Microsoft's Internet Security & Acceleration (ISA) Server 2004, is the company's application for turning a Windows 2000 or 2003 server into an enterprise firewall. Installation was painless on our test Windows 2003 server.
Management is through a Microsoft Management Console snap-in. Rather than the simple tree structure that is the de facto standard for these consoles, Microsoft has made a concerted effort to make it easier to use, including a main page full of shortcut icons and wizards.
Management in an enterprise environment has also been carefully considered. Using the Delegated Permissions Wizard you can easily assign admin privileges to individual users and groups. And because the firewall integrates with Active Directory, you do not have to change your company's structure, and existing users and groups can be reused. Privileges can be assigned to control access to each ISA server and each firewall service, a high level of granularity to suit large environments.
Configuring the firewall is a simple job of selecting the source and destination port, and the service to allow or deny. Further control can be achieved by selecting the networks each rule applies to and the active directory users (Radius authentication is also supported). There is a full stateful inspection firewall, and common services, including web and FTP, are catered for by proxies.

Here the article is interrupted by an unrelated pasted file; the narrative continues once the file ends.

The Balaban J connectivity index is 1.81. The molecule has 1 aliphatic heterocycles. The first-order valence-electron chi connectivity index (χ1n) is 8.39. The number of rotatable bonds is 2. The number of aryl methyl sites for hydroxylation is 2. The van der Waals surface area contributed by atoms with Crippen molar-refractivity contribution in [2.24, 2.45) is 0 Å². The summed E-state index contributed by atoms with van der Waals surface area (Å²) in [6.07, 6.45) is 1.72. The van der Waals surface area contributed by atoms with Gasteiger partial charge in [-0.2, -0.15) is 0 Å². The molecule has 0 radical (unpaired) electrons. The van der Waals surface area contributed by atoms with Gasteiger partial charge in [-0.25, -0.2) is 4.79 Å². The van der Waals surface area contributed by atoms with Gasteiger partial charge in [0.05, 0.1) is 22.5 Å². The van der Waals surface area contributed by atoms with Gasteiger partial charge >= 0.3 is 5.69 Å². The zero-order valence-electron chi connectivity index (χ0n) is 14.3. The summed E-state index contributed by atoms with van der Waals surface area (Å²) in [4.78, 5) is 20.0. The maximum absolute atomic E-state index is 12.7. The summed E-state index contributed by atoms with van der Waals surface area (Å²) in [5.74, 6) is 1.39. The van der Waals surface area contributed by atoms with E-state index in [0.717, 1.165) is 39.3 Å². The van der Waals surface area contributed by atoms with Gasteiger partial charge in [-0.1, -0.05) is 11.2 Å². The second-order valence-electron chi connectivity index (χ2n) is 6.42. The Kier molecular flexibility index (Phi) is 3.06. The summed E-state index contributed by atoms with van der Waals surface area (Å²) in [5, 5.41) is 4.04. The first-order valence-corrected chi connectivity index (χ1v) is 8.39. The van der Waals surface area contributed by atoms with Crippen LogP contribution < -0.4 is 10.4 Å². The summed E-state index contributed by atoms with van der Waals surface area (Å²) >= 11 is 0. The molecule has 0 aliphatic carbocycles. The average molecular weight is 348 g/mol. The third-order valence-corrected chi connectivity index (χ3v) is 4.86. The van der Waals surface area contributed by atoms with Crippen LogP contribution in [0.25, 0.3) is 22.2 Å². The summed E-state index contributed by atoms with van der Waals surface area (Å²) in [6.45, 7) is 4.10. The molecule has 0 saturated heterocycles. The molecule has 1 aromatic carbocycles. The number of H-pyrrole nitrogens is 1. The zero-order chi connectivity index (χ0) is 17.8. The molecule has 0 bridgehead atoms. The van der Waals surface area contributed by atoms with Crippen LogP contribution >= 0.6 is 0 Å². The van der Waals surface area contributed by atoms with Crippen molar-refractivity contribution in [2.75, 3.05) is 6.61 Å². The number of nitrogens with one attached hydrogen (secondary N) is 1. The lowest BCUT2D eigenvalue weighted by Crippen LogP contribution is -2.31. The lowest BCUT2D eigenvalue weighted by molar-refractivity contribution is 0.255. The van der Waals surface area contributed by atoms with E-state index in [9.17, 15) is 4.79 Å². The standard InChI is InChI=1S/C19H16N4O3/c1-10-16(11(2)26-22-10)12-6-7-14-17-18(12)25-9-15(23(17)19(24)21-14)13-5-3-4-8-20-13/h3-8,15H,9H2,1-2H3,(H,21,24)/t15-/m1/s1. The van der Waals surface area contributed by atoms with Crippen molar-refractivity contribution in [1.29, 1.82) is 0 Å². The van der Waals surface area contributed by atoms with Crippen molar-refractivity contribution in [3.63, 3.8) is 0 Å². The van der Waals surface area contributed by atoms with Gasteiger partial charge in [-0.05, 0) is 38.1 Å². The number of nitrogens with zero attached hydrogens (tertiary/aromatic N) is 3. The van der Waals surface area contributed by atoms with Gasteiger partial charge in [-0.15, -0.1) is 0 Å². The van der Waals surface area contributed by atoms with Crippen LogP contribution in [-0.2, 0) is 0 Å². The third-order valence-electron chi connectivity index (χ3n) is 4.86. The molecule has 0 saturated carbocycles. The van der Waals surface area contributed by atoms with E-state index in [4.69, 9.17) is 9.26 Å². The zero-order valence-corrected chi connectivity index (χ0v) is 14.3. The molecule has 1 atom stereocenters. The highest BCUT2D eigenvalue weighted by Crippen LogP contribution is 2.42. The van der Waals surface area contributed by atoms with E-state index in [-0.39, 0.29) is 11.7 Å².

There is also full support for Exchange servers, right down to being able to inspect encrypted data. This support makes it easier to allow secure remote access to your Exchange server. Finally, with a full VPN, you can create encrypted tunnels in much the same way as you create rules. But beyond the firewall and acceleration features, ISA hits a dead end. Anti-virus or intrusion detection are provided by third-party applications, licensed separately.
Running on Windows Server, ISA does not have the network speed to keep up with the dedicated hardware appliances. But the excellent delegated management and application support means ISA Server can still serve well in an enterprise environment, particularly where access to an Exchange server is critical.